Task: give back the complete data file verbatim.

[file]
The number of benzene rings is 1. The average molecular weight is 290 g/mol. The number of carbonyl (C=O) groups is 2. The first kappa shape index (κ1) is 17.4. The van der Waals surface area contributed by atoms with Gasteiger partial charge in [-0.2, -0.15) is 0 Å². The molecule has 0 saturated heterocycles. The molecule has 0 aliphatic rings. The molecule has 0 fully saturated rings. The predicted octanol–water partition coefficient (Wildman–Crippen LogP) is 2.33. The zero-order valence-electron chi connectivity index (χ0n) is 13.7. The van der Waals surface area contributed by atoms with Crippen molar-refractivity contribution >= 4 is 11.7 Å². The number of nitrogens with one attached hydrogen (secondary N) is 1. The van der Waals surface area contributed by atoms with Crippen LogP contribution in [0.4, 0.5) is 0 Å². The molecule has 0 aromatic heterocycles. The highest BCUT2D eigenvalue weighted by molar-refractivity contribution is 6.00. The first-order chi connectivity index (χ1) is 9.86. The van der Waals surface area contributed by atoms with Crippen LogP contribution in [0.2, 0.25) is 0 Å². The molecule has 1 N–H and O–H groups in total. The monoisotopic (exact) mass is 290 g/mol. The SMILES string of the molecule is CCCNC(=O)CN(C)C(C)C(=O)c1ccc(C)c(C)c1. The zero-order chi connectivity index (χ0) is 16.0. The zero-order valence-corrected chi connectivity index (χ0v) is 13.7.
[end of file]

The number of benzene rings is 1. The average molecular weight is 290 g/mol. The number of carbonyl (C=O) groups is 2. The first kappa shape index (κ1) is 17.4. The van der Waals surface area contributed by atoms with Gasteiger partial charge in [-0.2, -0.15) is 0 Å². The molecule has 0 saturated heterocycles. The molecule has 0 aliphatic rings. The molecule has 0 fully saturated rings. The predicted octanol–water partition coefficient (Wildman–Crippen LogP) is 2.33. The zero-order valence-electron chi connectivity index (χ0n) is 13.7. The van der Waals surface area contributed by atoms with Crippen molar-refractivity contribution >= 4 is 11.7 Å². The number of nitrogens with one attached hydrogen (secondary N) is 1. The van der Waals surface area contributed by atoms with Crippen LogP contribution in [0.4, 0.5) is 0 Å². The molecule has 0 aromatic heterocycles. The highest BCUT2D eigenvalue weighted by molar-refractivity contribution is 6.00. The first-order chi connectivity index (χ1) is 9.86. The van der Waals surface area contributed by atoms with Crippen LogP contribution in [0.2, 0.25) is 0 Å². The molecule has 1 N–H and O–H groups in total. The monoisotopic (exact) mass is 290 g/mol. The SMILES string of the molecule is CCCNC(=O)CN(C)C(C)C(=O)c1ccc(C)c(C)c1. The zero-order chi connectivity index (χ0) is 16.0. The zero-order valence-corrected chi connectivity index (χ0v) is 13.7.